Farewell to the Forbes Hut

Farewell to the Forbes Hut at Altcar Range after a Century

Cremation of the Regimental Range Hut of the Liverpool Scottish


After over a hundred years of sheltering firers on the range at Altcar, but sadly unsafe and beyond economic repair, the Forbes (or Liverpool Scottish) Hut had to be demolished earlier this year. The easiest and by far the cheapest solution was to destroy it by a controlled fire conducted by range staff with the fire service in attendance.

Just before the EndOpening on 25th June 1904 as the regimental hut of the 8th (Scottish) Volunteer Battalion of King’s (Liverpool Regiment), [the Liverpool Scottish], it was built at the private expense of the battalion members for about £400. Money came from funds raised to build their new Headquarters at Fraser Street in the centre of Liverpool. Fund-raising included a spectacular Highland Games and a grand three-day ‘Bazaar’ (sale) in St. George’s Hall. In 1967, when the old Territorial Army (TA) disbanded and the Territorial and Auxiliary Volunteer Reserve (T&AVR) formed, battalions such as the Scottish became companies and the hut was handed over to Altcar Range. The ‘Forbes Hut’ name comes from the Liverpool Scottish regimental tartan. Other Liverpool units had maintained their own huts and the intricate veranda supports of one (the old ‘Stats Office’) now face the Range Control across the car park. The Hut was designed by the QM of the Battalion and built by Haigh & Co Liverpool; the Liverpool Scottish Museum has the receipts.


The Butts

The History

Liverpool’s volunteer battalions took musketry very seriously, encouraged by the proximity of Altcar that they (and not the Army) controlled. Each company of the Scottish had its own fiercely competitive shooting club. The convenient railway meant that ‘E’ Company could parade on Tuesday at Exchange Station in Liverpool at 5:40 pm and be firing a competition through the evening. The battalion held routine shoots on Wednesday and Friday evenings (although volunteers probably paid for their own ammunition). Courses for Volunteers at Hythe’s School of Musketry at Hythe lasted 21 days with a ‘very adequate’ daily allowance of four shillings (20p).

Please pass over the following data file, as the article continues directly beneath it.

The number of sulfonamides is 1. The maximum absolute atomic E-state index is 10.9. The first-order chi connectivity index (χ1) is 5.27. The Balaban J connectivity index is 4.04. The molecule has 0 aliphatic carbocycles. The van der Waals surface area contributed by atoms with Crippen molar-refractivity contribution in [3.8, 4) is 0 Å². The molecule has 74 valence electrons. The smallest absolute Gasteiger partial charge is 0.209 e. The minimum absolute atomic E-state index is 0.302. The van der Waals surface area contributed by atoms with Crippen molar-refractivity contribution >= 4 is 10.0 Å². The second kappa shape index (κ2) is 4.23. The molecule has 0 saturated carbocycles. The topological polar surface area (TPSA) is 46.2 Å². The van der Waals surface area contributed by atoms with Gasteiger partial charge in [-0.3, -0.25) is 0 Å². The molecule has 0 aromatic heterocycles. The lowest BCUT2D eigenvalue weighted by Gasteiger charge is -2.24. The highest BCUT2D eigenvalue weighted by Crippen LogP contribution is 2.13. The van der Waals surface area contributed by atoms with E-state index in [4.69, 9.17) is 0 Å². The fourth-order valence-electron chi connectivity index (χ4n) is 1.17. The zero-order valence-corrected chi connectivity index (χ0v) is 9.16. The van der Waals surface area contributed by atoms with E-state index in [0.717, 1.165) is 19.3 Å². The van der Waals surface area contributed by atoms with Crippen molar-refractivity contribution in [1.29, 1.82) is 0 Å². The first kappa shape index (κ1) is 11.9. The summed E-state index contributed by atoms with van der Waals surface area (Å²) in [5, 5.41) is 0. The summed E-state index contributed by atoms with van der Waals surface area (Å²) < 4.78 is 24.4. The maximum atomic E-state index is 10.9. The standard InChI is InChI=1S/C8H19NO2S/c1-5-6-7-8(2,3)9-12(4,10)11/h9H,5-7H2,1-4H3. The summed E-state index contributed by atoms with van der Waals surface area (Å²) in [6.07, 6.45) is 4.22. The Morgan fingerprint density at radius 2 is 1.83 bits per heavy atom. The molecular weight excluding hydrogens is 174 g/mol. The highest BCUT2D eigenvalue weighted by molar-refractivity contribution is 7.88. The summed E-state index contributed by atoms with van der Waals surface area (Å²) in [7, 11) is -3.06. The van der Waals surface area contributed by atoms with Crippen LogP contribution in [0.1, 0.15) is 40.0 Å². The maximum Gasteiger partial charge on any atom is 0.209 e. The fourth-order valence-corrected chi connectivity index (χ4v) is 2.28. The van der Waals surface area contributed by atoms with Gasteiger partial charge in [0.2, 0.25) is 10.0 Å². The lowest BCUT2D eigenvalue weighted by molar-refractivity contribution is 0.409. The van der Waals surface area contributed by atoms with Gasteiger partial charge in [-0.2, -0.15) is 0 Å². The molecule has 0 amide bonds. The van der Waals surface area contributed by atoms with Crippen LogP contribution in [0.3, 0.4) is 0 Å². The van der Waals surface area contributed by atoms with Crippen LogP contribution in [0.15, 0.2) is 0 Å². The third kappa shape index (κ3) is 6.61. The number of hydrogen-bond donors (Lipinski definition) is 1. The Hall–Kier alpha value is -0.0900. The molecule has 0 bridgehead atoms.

The hut was built of ‘yellow pine lined throughout’ and was ‘on a brick platform 4½ feet high’. The officers had an anteroom, dining room and lavatory with hooks for hammocks and 15 lockers. The NCOs’ and men’s quarters was similarly described as ‘spacious’ with lockers for 64. It was complete with an Orderly Room, Armoury and the basement for stores and ammunition.

 The Verandahs are deep with pillar supports … The oriel and bay Windows give an uninterrupted view of the whole range and Members can stay at any time in the hut and teas are provided upon competition days.’

 ‘Members’ might return to work in the city by train the next morning, having spent a presumably convivial evening watching the sun set behind the dunes. This continued in the 1920s as a WW1 veteran, Captain ‘Pinkie’ Cowan told the author.


A stained glass window was rescued from the building at the last moment and it is hoped that it may be incorporated in the new troop shelter to be built, named the Forbes Hut. It would be a pity to lose 112 years of tradition and service entirely.


Source: Liverpool Scottish bazaar programme, November 1904 Ian Riley